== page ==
A high profile member of a forum set up to advise the government on water and land use has quit, saying it was being muzzled and stopped from speaking out on environmental issues.
Fish and Game is leaving the Land and Water Forum, which collaboratively manages the country's land and water.
The forum brings together farmers, environmental groups, iwi, scientists and government observers to work together on managing those resources and making recommendations to the government.
But Fish and Game chief executive Bryce Johnson told Morning Report today that being inside the forum meant it was stopped from speaking to the media about its concerns.
"The protocol for participation that has been established by the chairman does limit the ability of participants to talk in the public arena and does very strongly discourage them from dealing with lobby ministers directly.
"So we just decided we need to be able to do our own job the way we think we should be able to do it."
Fish and Game communications manager Don Rood said after deliberating since February, the organisation felt it had no choice but to leave.
"The forum has already given the government more than 150 recommendations, it's going to give them another 60 and it's pointless providing hundreds of recommendations when the government has done virtually nothing on the vast majority of the ones it already has.
"So it's forced us to reappraise whether we should continue to be part of it and that decision is that we should leave it."
The Ecologic Foundation - which is part of the forum - is a think tank which conducts research and promotes sustainable development.
Executive director Guy Salmon said the forum introduced a Scandanavian model where groups worked with government to come up with solutions and he said it can work when followed properly.
"It's all about trying to get all the stakeholders together in a process in which they try and understand each other's points of view and come to a consensus. And the thing that really makes this work is the final decision-maker, the government, actually respecting the consensus that comes out of the process.
"Back in 2006 the National Party published a little document called A Bluegreen Vision for New Zealand in which they committed themselves to trying to run environmental policy on a collaborative basis and they mentioned the Nordic countries as a model for how good this was, both from an environmental point of view and a business point of view.
"They have been trying to do it, but the question really is what they do with the recommendations that come out of it and different parties have got different views about how well it's really working in New Zealand."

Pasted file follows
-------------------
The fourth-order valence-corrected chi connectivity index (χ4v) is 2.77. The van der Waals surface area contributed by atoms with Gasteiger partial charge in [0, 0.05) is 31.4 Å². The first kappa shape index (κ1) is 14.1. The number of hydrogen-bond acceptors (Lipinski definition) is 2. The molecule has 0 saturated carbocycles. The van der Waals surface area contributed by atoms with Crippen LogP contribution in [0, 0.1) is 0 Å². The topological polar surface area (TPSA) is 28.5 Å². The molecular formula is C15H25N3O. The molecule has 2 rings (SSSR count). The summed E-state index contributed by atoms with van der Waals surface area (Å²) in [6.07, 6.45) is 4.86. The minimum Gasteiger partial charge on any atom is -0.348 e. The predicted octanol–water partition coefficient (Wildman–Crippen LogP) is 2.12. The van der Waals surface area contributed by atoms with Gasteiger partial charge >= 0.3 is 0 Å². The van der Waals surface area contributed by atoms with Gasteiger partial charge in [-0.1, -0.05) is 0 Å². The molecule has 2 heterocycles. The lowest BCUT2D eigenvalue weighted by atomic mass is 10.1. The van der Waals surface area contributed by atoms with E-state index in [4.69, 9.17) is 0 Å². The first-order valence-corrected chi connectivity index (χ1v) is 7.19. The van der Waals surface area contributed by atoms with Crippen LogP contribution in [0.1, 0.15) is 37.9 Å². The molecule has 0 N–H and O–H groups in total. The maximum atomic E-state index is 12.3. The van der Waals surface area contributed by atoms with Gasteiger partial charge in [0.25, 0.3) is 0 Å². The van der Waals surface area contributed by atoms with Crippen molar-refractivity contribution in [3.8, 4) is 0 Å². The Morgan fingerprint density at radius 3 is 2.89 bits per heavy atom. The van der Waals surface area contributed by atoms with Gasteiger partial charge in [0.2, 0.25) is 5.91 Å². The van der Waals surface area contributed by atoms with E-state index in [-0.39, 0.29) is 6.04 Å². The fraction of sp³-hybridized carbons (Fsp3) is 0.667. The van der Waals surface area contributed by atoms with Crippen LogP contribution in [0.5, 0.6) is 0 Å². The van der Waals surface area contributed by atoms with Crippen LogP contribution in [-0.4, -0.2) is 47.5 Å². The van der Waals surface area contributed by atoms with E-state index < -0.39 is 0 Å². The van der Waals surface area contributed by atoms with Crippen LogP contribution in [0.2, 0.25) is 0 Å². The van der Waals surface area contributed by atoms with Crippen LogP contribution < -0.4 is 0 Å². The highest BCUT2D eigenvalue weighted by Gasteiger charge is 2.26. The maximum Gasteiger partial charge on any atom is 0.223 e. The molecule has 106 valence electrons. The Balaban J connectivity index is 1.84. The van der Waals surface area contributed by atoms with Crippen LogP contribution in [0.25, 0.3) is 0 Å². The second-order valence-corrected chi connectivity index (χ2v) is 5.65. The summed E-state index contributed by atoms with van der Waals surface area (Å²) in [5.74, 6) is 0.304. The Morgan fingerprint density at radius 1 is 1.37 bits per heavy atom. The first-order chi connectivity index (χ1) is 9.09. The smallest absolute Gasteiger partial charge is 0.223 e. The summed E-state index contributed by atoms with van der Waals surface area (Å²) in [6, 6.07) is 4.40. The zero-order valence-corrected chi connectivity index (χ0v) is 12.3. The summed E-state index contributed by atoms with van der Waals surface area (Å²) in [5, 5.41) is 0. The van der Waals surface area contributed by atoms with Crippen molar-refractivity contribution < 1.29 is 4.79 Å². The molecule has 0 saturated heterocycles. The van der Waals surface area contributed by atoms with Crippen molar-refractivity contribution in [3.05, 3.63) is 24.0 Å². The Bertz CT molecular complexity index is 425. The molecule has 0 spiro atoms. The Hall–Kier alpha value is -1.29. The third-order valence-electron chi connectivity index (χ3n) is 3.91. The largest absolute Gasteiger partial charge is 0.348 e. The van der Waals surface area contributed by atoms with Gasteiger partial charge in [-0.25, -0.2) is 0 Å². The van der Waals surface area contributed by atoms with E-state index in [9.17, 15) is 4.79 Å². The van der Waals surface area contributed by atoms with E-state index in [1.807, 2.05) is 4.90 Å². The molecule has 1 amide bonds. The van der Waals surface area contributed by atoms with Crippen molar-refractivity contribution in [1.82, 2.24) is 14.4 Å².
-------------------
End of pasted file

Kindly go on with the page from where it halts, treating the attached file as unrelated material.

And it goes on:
Mr Rood said the government was not listening and the decision-making was not a mutual process.
He said the government needed to start acting on the forum's advice.
"The government needs to actually start to implement the recommendations already given to it by the Land and Water Forum which is to make the environment a better place, to protect it and we feel that the government is dragging its feet on this."
Environment Minister Nick Smith said he was not surprised by Fish and Games' departure, but he was disappointed.
Dr Smith said a 'good number' of the forum's recommendations had been acted on.
"I don't have the exact list in front of me to be able to give you the number. What I can say is that simplistically counting off the numbers does not give due respect to the really important recommendations around national policy statements, around the National Objectives Framework, around the funding for cleanups, around putting in place a reporting system around the quality of our fresh water, most of those have been implemented."
He said despite it being a collaborative process there was an expectation by organisations such as Fish and Game that they were in a governance role.
"But Parliament is sovereign and the government of the day will always be responsible for national policy statements and their implementation."
Mr Smith questioned whether Fish and Game was more interested in protest than progress and said he thought that Fish and Game's complaint that it was muzzled by being in the forum was just a fabrication, as the rules around the forum had been in place since 2010.
Environmental Defense Society 'disappointed'
The Environmental Defence Society (EDS) said it was disappointed Fish and Game had pulled out of the Land and Water Forum, because its experts were making a valuable contribution.
EDS chairman Gary Taylor said the withdrawal was especially concerning ahead of the next round of the forum's work, which is due to start in 2016.
"[The final round] is looking at the crucially important issue of reviewing the national policy statement and the national objectives framework, which set national guidelines for freshwater management.
"And I would very much have appreciated having Fish and Game's experts in the room with us."
EDS had not felt gagged while being part of the forum, Mr Taylor said.
"What we haven't done is run the discussion that is happening within the Land and Water Forum on a particular topic out in the public arena.
"That's fair enough. You don't want people gaming the debate, as it were, as it's being undertaken. But on freshwater issues, we've certainly spoken out when we've felt like it."